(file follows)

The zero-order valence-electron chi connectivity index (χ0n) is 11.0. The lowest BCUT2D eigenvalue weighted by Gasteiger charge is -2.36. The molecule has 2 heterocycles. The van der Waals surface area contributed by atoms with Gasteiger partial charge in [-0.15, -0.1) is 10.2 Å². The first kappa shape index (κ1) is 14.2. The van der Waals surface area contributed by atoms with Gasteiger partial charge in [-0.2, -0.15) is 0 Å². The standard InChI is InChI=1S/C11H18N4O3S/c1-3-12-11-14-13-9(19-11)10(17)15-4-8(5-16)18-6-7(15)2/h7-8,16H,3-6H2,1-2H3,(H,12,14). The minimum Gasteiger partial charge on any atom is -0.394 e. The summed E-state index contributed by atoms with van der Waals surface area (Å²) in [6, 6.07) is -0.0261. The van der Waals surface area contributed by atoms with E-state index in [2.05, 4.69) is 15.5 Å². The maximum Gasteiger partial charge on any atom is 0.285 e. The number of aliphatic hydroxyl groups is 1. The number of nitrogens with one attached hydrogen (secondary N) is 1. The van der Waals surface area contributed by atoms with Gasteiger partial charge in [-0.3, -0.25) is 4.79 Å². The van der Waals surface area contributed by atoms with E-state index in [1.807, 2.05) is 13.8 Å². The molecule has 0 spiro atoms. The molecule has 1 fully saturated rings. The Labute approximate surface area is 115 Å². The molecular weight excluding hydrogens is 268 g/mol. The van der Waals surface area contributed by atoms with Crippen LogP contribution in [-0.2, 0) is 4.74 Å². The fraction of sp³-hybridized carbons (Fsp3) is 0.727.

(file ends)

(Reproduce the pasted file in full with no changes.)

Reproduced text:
The zero-order valence-electron chi connectivity index (χ0n) is 11.0. The lowest BCUT2D eigenvalue weighted by Gasteiger charge is -2.36. The molecule has 2 heterocycles. The van der Waals surface area contributed by atoms with Gasteiger partial charge in [-0.15, -0.1) is 10.2 Å². The first kappa shape index (κ1) is 14.2. The van der Waals surface area contributed by atoms with Gasteiger partial charge in [-0.2, -0.15) is 0 Å². The standard InChI is InChI=1S/C11H18N4O3S/c1-3-12-11-14-13-9(19-11)10(17)15-4-8(5-16)18-6-7(15)2/h7-8,16H,3-6H2,1-2H3,(H,12,14). The minimum Gasteiger partial charge on any atom is -0.394 e. The summed E-state index contributed by atoms with van der Waals surface area (Å²) in [6, 6.07) is -0.0261. The van der Waals surface area contributed by atoms with E-state index in [2.05, 4.69) is 15.5 Å². The maximum Gasteiger partial charge on any atom is 0.285 e. The number of aliphatic hydroxyl groups is 1. The number of nitrogens with one attached hydrogen (secondary N) is 1. The van der Waals surface area contributed by atoms with Gasteiger partial charge in [-0.3, -0.25) is 4.79 Å². The van der Waals surface area contributed by atoms with E-state index in [1.807, 2.05) is 13.8 Å². The molecule has 0 spiro atoms. The molecule has 1 fully saturated rings. The Labute approximate surface area is 115 Å². The molecular weight excluding hydrogens is 268 g/mol. The van der Waals surface area contributed by atoms with Crippen LogP contribution in [-0.2, 0) is 4.74 Å². The fraction of sp³-hybridized carbons (Fsp3) is 0.727.